Chinese migrants made up a large proportion of the “gold rush” to British Columbia after the news of gold being found in the Fraser River in 1858. In the Chinese dialects that the migrants spoke (Cantonese, as opposed to Mandarin, the current national language of mainland China), they were going to “Gum San”—literally, Gold Mountain (金山)—which became the description for leaving for North America, Australia or New Zealand. “Gold Mountain” was not the name of a specific place; the Chinese had separate terms for “Canada,” the “United States” and “Australia.” Rather, it named a desire to seek your fortune far away across the seas.

The Canadian Head Tax Imposed on Chinese Immigrants

In 1885, the Canadian government imposed a $50 head tax on all Chinese entering Canada. Thousands of Chinese labourers had just built the British Columbia portion of the Canadian Pacific Railway, completed that same year, creating the transportation link that would now allow large numbers of European migrants to move westward across Canada.

The head tax imposed on arriving Chinese had been deliberately designed by the B.C. provincial government and the Canadian federal government to discourage Chinese migration and to raise revenue that would be split between the provincial and Canadian governments. A substantial proportion of a year’s wages as a labourer, the $50 tax was raised to $500 in 1904—the equivalent of almost two years of a worker’s earnings—and Canada raised over $23 million between 1885 and 1923, equal to over $1.5 billion in today’s dollars.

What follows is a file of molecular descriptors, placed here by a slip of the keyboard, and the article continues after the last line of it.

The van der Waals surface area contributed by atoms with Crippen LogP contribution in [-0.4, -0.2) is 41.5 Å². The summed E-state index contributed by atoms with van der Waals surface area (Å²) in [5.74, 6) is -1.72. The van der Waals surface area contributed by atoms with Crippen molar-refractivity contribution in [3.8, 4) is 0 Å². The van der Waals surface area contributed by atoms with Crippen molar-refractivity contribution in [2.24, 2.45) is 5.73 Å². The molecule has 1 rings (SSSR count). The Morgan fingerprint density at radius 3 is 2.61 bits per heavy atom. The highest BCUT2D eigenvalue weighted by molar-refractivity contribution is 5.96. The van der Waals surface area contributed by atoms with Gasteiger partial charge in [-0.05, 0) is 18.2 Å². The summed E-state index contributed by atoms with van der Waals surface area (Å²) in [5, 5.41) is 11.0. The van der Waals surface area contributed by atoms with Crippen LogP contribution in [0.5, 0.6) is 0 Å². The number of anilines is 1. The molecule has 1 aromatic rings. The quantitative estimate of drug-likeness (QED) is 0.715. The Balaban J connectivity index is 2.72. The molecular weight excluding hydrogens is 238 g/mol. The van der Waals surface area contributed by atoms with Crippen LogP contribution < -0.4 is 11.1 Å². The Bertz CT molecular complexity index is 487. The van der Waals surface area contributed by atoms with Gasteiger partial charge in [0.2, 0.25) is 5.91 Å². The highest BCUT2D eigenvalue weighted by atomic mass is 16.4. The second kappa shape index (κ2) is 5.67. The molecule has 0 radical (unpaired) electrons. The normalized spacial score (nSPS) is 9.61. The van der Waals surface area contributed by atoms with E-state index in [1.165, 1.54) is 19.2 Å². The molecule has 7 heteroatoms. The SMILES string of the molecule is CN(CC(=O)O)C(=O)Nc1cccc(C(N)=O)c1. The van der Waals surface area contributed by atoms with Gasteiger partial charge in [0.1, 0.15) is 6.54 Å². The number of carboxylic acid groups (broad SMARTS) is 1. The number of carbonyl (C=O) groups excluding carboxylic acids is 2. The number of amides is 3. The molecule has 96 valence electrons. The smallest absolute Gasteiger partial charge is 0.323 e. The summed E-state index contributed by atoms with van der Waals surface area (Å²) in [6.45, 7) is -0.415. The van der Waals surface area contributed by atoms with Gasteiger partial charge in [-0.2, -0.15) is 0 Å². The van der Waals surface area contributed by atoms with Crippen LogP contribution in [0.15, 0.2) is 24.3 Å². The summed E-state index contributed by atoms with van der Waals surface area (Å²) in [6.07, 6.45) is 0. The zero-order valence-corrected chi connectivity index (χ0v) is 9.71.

After imposing the head tax in 1885, the federal government created a detailed register that tracked not only who had paid, but also a variety of other details such as age, height, village of birth, county of birth, last place of residence, occupation, port of origin, place and date of arrival and registration, and ship’s name. After the Chinese Exclusion Act of 1923—officially known as the “Chinese Immigration Act” even though it was designed to stop Chinese immigration—everyone in Canada of Chinese ancestry, even those born in Canada, was forced to register and receive an identification card designating them as “alien.” People in Canada who were not residents did not receive such cards.

The Maps of Destinations in Canada and Origin in China